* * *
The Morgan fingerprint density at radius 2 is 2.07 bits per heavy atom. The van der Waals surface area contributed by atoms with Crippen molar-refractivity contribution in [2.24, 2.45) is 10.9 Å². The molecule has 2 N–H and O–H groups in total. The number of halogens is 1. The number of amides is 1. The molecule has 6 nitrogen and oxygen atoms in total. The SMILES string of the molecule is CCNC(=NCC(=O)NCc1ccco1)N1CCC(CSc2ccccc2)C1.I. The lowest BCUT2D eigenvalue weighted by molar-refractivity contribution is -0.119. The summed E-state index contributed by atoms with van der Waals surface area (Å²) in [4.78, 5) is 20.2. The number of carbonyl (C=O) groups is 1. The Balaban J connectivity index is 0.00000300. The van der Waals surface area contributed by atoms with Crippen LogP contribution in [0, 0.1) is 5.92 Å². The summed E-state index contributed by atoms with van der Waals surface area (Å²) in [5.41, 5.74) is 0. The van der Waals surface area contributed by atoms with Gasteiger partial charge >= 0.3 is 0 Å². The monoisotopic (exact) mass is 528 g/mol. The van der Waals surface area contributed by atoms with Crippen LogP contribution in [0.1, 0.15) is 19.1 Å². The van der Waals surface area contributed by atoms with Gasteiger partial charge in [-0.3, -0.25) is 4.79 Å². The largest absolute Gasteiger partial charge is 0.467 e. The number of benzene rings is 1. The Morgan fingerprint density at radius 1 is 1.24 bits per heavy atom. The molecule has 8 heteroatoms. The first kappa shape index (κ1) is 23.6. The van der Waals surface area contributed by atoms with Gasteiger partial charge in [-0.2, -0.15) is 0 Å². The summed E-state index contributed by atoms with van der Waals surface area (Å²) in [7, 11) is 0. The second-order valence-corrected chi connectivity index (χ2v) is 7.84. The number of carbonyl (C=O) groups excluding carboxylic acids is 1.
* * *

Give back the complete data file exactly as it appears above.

The Morgan fingerprint density at radius 2 is 2.07 bits per heavy atom. The van der Waals surface area contributed by atoms with Crippen molar-refractivity contribution in [2.24, 2.45) is 10.9 Å². The molecule has 2 N–H and O–H groups in total. The number of halogens is 1. The number of amides is 1. The molecule has 6 nitrogen and oxygen atoms in total. The SMILES string of the molecule is CCNC(=NCC(=O)NCc1ccco1)N1CCC(CSc2ccccc2)C1.I. The lowest BCUT2D eigenvalue weighted by molar-refractivity contribution is -0.119. The summed E-state index contributed by atoms with van der Waals surface area (Å²) in [4.78, 5) is 20.2. The number of carbonyl (C=O) groups is 1. The Balaban J connectivity index is 0.00000300. The van der Waals surface area contributed by atoms with Crippen LogP contribution in [0, 0.1) is 5.92 Å². The summed E-state index contributed by atoms with van der Waals surface area (Å²) in [5.41, 5.74) is 0. The van der Waals surface area contributed by atoms with Gasteiger partial charge >= 0.3 is 0 Å². The monoisotopic (exact) mass is 528 g/mol. The van der Waals surface area contributed by atoms with Crippen LogP contribution in [0.1, 0.15) is 19.1 Å². The van der Waals surface area contributed by atoms with Gasteiger partial charge in [-0.3, -0.25) is 4.79 Å². The largest absolute Gasteiger partial charge is 0.467 e. The number of benzene rings is 1. The Morgan fingerprint density at radius 1 is 1.24 bits per heavy atom. The molecule has 8 heteroatoms. The first kappa shape index (κ1) is 23.6. The van der Waals surface area contributed by atoms with Gasteiger partial charge in [-0.2, -0.15) is 0 Å². The summed E-state index contributed by atoms with van der Waals surface area (Å²) in [7, 11) is 0. The second-order valence-corrected chi connectivity index (χ2v) is 7.84. The number of carbonyl (C=O) groups excluding carboxylic acids is 1.